Firstly, it represents a practical response to the United States’ call to cooperate on the challenges posed by China, a politically controversial quest from the European perspective, where views on China differ from those of the United States and among EU members. Deconstructing the challenges posed by China will help EU member states deal with specific issues rather than accept the overarching narrative of democracy versus authoritarianism that the Biden administration is embracing.
Secondly, it will provide a semi-institutionalized space for dialogue through which the EU and the United States can reach constructive consensus but also manage their differences, which are many, complex, and require the mobilization of several departments of government, which is complicated in itself.
A commitment to greater systematic cooperation on a wider range of international issues is also likely to emerge from the summit. The EU-U.S. dialogue on China is seen as a positive initiative and the precedent of the EU, United States, UK, and Canada coordinating sanctions against China for the treatment of the Uighur minority earlier this year also speaks in favor of more regular and institutionalized dialogue. It could provide a format relevant to other issues, such as coordinating positions on dealing with Russia.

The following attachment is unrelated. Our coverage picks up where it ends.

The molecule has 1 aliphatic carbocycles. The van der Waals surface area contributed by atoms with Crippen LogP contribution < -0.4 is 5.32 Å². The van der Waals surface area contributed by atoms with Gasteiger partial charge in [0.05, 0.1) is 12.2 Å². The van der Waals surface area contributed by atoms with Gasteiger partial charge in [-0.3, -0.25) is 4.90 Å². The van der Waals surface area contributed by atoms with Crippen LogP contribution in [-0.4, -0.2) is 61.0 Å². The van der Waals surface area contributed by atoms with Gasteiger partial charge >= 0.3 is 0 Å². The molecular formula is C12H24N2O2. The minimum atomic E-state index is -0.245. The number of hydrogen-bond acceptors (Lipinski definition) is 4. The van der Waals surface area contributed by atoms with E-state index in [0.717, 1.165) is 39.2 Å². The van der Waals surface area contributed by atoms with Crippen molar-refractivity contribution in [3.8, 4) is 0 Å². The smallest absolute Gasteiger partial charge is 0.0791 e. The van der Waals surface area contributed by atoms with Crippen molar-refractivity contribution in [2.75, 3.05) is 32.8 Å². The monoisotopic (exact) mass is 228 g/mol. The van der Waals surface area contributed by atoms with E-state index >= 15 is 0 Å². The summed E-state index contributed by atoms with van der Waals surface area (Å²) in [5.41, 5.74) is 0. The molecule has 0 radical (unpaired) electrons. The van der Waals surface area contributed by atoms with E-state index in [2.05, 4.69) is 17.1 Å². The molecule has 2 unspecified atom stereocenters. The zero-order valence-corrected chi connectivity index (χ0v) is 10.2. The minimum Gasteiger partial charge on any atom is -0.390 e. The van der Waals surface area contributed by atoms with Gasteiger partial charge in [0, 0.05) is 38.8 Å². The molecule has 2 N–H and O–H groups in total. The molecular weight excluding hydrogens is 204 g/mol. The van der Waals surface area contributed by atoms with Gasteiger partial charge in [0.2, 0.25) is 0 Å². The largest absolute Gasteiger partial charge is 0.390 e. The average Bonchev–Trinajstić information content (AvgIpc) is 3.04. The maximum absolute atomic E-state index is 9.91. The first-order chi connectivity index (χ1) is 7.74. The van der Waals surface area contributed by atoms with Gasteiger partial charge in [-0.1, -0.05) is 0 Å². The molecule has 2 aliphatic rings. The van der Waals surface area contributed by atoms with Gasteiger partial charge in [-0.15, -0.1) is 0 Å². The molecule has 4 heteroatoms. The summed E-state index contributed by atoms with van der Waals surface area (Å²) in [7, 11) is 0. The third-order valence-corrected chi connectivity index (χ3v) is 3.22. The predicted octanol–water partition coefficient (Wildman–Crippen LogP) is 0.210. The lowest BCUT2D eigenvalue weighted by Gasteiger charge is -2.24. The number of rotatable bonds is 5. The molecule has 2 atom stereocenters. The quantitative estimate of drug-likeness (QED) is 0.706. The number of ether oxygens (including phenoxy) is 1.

Then there are things to watch out for.
The TTC and, potentially, an EU-U.S. dialogue on Russia in the mold of the existing dialogue on China are ways for the EU to respond to Washington’s call for action on China and Russia. The broader narrative framing global politics as a struggle between authoritarianism and democracy is much harder for the EU as a whole to embrace.
There have been significant shifts in the EU’s views of China during the past couple of years, part at the urging of the United States, part as a growing realization that China’s economic and financial investments in the European continent have the political objectives of sowing divisions and building vulnerabilities to and dependencies on China, and part as a result of Beijing’s wolf warrior diplomacy, which has taken an explicitly aggressive turn since the coronavirus pandemic.
Yet views in the EU on the democracy versus authoritarian paradigm differ widely—from countries that are firm transatlanticists but are abandoning democracy domestically to those whose democracies are thriving but which are deeply interconnected with the Chinese economy and/or Russian energy.
Hesitancy about the United States also continues to hover over the constructive agenda and the optimism that will come out of today’s summit.
The EU is painfully aware that the window of opportunity for the transatlantic reset could be narrow and must prepare for the eventuality that after 2024 it might be left out in the cold—again. The union needs to simultaneously build back better with the United States and on its own.
Rosa Balfour is director of Carnegie Europe. Her fields of expertise include European politics, institutions, and foreign and security policy.
To read the original commentary from Carnegie Europe, please visit here.